A whale stranded for two days in Larne Lough has been put down after it beached along the shore.
The whale became stranded in shallow water off the coast of Larne
The young fin whale was said to have been exhausted and had an infection. The whale was about 12m in length and weighed upwards of 15 tonnes.
A 300m exclusion zone had been imposed around the whale in an effort to get it to swim back out to sea.
Vets had been on standby and a decision was taken to put the mammal down with the use of lethal injection.
BBC rural affairs correspondent Martin Cassidy said: "The whale lay thrashing for about 40 minutes as the tide receded.
"Members of the Environment and Heritage Service were there, a small crowd gathered and the vet who had been on stand-by was called in.
"He administered three lethal injections into the whale and a few minutes later the vet tested the blowhole and eye of the whale and it was lifeless."
The injections were administered by a vet from Belfast Zoo.
Earlier, the Irish Whale and Dolphin Group - which has been trying to guide the whale back out to sea - said every effort had been made to prevent it from stranding on mudflats and to coax it out to open water.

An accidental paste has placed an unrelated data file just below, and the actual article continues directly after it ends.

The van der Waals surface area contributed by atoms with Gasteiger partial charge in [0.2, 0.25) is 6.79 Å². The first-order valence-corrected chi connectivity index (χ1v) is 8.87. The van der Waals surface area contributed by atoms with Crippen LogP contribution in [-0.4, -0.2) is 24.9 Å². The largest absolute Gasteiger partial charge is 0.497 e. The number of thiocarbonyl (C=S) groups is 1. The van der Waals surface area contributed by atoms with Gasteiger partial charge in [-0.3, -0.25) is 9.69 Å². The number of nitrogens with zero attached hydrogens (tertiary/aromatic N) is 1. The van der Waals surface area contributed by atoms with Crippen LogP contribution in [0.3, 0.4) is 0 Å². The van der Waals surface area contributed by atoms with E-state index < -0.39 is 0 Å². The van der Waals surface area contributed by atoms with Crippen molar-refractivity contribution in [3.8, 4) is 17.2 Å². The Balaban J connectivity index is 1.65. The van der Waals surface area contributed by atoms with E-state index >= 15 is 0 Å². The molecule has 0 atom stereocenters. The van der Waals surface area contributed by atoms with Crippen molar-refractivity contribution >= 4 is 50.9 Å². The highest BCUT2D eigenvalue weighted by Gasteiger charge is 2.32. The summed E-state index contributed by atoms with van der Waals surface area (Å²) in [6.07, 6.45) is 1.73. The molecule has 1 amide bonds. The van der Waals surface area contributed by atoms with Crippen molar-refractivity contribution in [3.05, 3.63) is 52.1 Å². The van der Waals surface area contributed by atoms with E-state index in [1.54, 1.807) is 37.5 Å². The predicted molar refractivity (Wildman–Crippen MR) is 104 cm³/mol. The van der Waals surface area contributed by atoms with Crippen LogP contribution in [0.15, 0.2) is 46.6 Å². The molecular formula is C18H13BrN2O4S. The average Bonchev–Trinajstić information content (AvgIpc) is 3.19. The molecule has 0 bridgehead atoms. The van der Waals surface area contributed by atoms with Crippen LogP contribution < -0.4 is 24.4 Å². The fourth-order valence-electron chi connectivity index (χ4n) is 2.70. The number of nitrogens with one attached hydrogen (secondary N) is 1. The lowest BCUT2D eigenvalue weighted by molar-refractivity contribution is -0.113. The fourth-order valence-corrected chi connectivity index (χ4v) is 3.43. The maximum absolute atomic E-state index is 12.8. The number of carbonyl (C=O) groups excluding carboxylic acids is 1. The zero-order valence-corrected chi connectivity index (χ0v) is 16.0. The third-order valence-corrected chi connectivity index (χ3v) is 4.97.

But on Thursday morning, they said they believed the whale should be "left to its own devices in the lough, without intervention".
Originally thought to be a minke whale, the group said it was "most likely a fin whale", the second largest mammal on the planet.
The group's website said: "This is the first record of a fin whale in Northern Irish waters since one stranded in Magilligan, County Derry, almost 100 years ago in 1907.
The white mark on the fin helped identify the species
"They are the second largest animal on the planet, second only to the blue whale.
"Although this specimen is almost certainly a juvenile, our best estimates are that it is 35-40ft or 12m length and may weigh upwards of 15 tonnes.
"No realistic human intervention is possible when dealing with animals of this size, in these situations."
The animal had been swimming in tight circles, which experts said was a sign of confusion.
Scientists believe the current heatwave may be contributing to unusually large numbers of whales and dolphins off the UK coastline.